CALIFORNIA - May 10th - 14th
AAAnnnndddd I'm back on the grid!
It's been a few days since I've had any cell or internet service but I just got into the town of Idyllwild and after a much needed shower and laundry, I'm feeling human again. It was a little confusing to get here after a section of the trail was rerouted due to a past forest fire. No official trail has been reinstated and the alternate was a mixture of other hiking trails, mountain bike trails and road walking with written directions about as helpful as Egyptian hieroglyphics. I've been hiking alone most of the time so far, and it was specially tough going through the alternate section with nothing but a gut feeling I was heading in the right direction. Aid also came from some arrows etched into the dirt, from what I hoped was a previous PCT hiker. If a local had been playing a trick or it had rained in the subsequent days, I might still be wondering the desert, contemplating all my life's decisions.
But, I made it to town! And how lovely town is when you walk there.
Here are some of the highlights from the past week:
5-10 Hit mile 100! I also got to my first water cache of the trail. Trail magic is a little different between the AT and the PCT. On the AT, most trail magic is in the form of food, given to hikers by locals who live along the trail. The PCT however i so dry that most trail magic is in the form of water left out between long dry stretches. Some of these stretches are up to 30 miles. To walk a 30 mile stretch, it's recommended to carry 6-7 liters of water which can add 15 pounds to your pack weight. Added to the weight is the blistering heat, these stretches can be slightly tortuous. However, trail angels are known to put water, making these waterless stretches much more manageable. We're warned never to rely on a water cache, because it could be wiped dry by thirsty hikers in front of you, so when you get to one and there's water, it's quite a treat. The awesome water cache at mile 91 is pretty famous, otherwise it was a 30 mile no water zone.
5-11 One of the highlights for the day was walking past the appropiatly named Eagle Rock. Soon after, I made it to the grand metropolis, or so I thought, of Warner Springs. I had planned on taking my first zero here and in the heat of the desert I imagined kicking back at a five star hotel in a comfy silk robe after a trip to the spa. Now, I didn't actaully expect that reality but imagine my surprise when the main part of town was a Post Office and abandonded gas station. Needless to say, I didn't stay long. After quickly picking up my mail drop at the P.O. (containing my next 5 days of food), I headed back to the trail in search of my spa fantasy.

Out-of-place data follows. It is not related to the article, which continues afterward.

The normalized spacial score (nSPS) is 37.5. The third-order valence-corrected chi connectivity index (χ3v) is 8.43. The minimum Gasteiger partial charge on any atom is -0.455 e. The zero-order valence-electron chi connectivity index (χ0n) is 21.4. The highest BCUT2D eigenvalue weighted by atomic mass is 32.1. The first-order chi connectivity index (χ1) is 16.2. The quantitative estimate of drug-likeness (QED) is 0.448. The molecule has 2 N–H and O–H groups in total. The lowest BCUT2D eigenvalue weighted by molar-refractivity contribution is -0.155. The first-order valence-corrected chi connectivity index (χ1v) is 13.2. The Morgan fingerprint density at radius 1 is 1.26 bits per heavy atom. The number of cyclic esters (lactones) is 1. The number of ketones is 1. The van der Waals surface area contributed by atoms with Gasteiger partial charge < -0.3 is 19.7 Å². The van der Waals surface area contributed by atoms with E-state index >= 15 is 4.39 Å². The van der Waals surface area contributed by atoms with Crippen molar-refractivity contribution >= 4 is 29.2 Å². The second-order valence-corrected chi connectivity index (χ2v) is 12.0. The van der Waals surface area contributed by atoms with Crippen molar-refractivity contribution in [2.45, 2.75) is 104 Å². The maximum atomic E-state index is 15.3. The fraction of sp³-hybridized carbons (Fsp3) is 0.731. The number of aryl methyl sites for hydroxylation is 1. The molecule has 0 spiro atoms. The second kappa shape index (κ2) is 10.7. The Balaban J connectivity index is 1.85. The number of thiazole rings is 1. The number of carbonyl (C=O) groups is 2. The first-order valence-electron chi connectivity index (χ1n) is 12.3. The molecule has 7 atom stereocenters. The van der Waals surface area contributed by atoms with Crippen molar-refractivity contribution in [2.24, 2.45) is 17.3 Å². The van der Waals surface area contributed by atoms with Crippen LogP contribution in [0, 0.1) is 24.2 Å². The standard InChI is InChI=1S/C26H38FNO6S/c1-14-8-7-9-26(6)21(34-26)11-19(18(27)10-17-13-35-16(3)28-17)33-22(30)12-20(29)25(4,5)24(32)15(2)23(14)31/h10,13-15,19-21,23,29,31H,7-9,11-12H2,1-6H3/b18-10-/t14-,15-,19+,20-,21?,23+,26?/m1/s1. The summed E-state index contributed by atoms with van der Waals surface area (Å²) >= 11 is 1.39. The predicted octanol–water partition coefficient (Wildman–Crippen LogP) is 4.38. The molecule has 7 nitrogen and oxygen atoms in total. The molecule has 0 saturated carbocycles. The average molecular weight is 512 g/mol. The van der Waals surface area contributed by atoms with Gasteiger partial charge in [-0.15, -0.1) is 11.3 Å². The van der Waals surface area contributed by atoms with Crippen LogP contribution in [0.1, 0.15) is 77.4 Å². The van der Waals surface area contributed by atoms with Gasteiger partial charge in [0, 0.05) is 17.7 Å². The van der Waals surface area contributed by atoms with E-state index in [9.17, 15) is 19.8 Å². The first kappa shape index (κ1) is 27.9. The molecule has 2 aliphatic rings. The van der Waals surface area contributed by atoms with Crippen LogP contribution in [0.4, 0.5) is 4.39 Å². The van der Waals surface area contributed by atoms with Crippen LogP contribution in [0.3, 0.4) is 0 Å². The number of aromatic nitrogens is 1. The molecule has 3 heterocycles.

I started the day at mile 140. I've been averaging about 20 miles per day. The night before I l by myself overlooking a beautiful sandy valley below. I especially enjoy camping on a ridge)get views of both sunset and sunrise. Camping alone so often has it's perks- no late night human noise when you're trying to go to bed early and I don't have to be quiet when getting up early in the morning. On a typical morning I'm up by 4:30am and hopefully on the trail by 5:20. This guarantees a few cool hiking hours in the morning, in which I can typically keep a fast pace and don't drink as much water as the middle of the afternoon. There were also two more awesome and unexpected water caches along the way today at miles 142 and 145. By 10 am I had walked 11 miles and made to Hwy 74 crossing, where a good meal was awaiting me at The Paradise Cafe- just a short mile hitch down the road. Luckily, Socks and Cairns were just in front of me and we all hitched to the Cafe together. A veggie omelet and 4 glasses of Poweraid later, I was back on trail, my next stop Idyllwild...
A huge shout out and THANK YOU! to all my friends at The Boxing Gym!!! They all got my an amazing solar charger as a going away present. After having it only a short while, it's quickly become one of my favorite pieces of gear. Typically as a thru-hiker, the first thing you do when you get to town or an establishment along the trail is whip out all your power cords and feverishly charge as many devices as you can, as quickly as you can. I've always lived by the rule that if I'm going to use an outlet, I'm going to buy something at the establishment so I can consider myself a paying customer, I think that's only fair. For some reason though on the PCT, establishment owners have been particularly stringent in allowing hikers to charge up. Not sure why this is, but it's for this reason I'm especially grateful to have the solar charger. Despite the first two days on trail, we've had nothing but full sunshine so I've had nothing but fully charged devices! Now, if I could only get the cell service to match :)
I'm taking a zero day tomorrw to spend in the town of Idyllwild and rest up. Hope to post some pics of this cute little town!
Until next time,